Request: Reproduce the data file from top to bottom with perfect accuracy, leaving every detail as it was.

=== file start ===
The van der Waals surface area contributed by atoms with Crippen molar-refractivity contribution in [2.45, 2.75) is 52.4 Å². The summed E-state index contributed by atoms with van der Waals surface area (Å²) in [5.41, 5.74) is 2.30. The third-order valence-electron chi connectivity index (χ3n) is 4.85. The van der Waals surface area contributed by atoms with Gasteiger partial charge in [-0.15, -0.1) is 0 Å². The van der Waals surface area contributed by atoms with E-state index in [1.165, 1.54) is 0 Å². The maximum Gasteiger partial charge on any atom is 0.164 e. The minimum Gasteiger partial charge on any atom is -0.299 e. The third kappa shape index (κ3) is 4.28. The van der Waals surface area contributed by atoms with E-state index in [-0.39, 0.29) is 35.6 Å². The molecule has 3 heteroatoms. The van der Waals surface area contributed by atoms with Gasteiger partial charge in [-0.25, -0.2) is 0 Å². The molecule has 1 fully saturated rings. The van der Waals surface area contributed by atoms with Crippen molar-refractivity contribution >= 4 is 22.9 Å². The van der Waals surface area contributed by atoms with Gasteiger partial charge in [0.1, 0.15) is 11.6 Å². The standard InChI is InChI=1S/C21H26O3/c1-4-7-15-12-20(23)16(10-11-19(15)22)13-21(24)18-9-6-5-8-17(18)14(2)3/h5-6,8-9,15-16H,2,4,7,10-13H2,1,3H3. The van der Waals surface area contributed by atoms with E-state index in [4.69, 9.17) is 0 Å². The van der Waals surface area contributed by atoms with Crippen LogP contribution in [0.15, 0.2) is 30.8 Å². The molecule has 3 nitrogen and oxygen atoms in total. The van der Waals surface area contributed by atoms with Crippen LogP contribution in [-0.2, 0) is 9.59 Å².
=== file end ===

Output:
The van der Waals surface area contributed by atoms with Crippen molar-refractivity contribution in [2.45, 2.75) is 52.4 Å². The summed E-state index contributed by atoms with van der Waals surface area (Å²) in [5.41, 5.74) is 2.30. The third-order valence-electron chi connectivity index (χ3n) is 4.85. The van der Waals surface area contributed by atoms with Gasteiger partial charge in [-0.15, -0.1) is 0 Å². The van der Waals surface area contributed by atoms with E-state index in [1.165, 1.54) is 0 Å². The maximum Gasteiger partial charge on any atom is 0.164 e. The minimum Gasteiger partial charge on any atom is -0.299 e. The third kappa shape index (κ3) is 4.28. The van der Waals surface area contributed by atoms with E-state index in [-0.39, 0.29) is 35.6 Å². The molecule has 3 heteroatoms. The van der Waals surface area contributed by atoms with Gasteiger partial charge in [-0.25, -0.2) is 0 Å². The molecule has 1 fully saturated rings. The van der Waals surface area contributed by atoms with Crippen molar-refractivity contribution >= 4 is 22.9 Å². The van der Waals surface area contributed by atoms with Gasteiger partial charge in [0.1, 0.15) is 11.6 Å². The standard InChI is InChI=1S/C21H26O3/c1-4-7-15-12-20(23)16(10-11-19(15)22)13-21(24)18-9-6-5-8-17(18)14(2)3/h5-6,8-9,15-16H,2,4,7,10-13H2,1,3H3. The van der Waals surface area contributed by atoms with E-state index in [4.69, 9.17) is 0 Å². The van der Waals surface area contributed by atoms with Crippen LogP contribution in [0.15, 0.2) is 30.8 Å². The molecule has 3 nitrogen and oxygen atoms in total. The van der Waals surface area contributed by atoms with Crippen LogP contribution in [-0.2, 0) is 9.59 Å².